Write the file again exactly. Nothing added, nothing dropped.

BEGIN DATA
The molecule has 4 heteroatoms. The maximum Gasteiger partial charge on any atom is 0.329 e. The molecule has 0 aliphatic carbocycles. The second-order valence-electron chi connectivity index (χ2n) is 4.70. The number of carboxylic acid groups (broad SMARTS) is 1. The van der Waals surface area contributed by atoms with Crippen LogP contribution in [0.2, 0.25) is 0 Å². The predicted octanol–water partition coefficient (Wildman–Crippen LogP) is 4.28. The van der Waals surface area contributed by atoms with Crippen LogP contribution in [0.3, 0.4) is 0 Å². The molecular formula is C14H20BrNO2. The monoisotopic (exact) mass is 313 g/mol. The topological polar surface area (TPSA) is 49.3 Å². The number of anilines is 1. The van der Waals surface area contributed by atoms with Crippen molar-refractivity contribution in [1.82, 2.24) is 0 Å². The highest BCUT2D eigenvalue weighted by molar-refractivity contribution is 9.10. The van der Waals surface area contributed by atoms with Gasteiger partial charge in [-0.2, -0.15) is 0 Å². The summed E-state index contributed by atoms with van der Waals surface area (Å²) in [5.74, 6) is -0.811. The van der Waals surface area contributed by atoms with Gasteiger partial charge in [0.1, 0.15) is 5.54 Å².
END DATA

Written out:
The molecule has 4 heteroatoms. The maximum Gasteiger partial charge on any atom is 0.329 e. The molecule has 0 aliphatic carbocycles. The second-order valence-electron chi connectivity index (χ2n) is 4.70. The number of carboxylic acid groups (broad SMARTS) is 1. The van der Waals surface area contributed by atoms with Crippen LogP contribution in [0.2, 0.25) is 0 Å². The predicted octanol–water partition coefficient (Wildman–Crippen LogP) is 4.28. The van der Waals surface area contributed by atoms with Crippen LogP contribution in [0.3, 0.4) is 0 Å². The molecular formula is C14H20BrNO2. The monoisotopic (exact) mass is 313 g/mol. The topological polar surface area (TPSA) is 49.3 Å². The number of anilines is 1. The van der Waals surface area contributed by atoms with Crippen molar-refractivity contribution in [1.82, 2.24) is 0 Å². The highest BCUT2D eigenvalue weighted by molar-refractivity contribution is 9.10. The van der Waals surface area contributed by atoms with Gasteiger partial charge in [-0.2, -0.15) is 0 Å². The summed E-state index contributed by atoms with van der Waals surface area (Å²) in [5.74, 6) is -0.811. The van der Waals surface area contributed by atoms with Gasteiger partial charge in [0.1, 0.15) is 5.54 Å².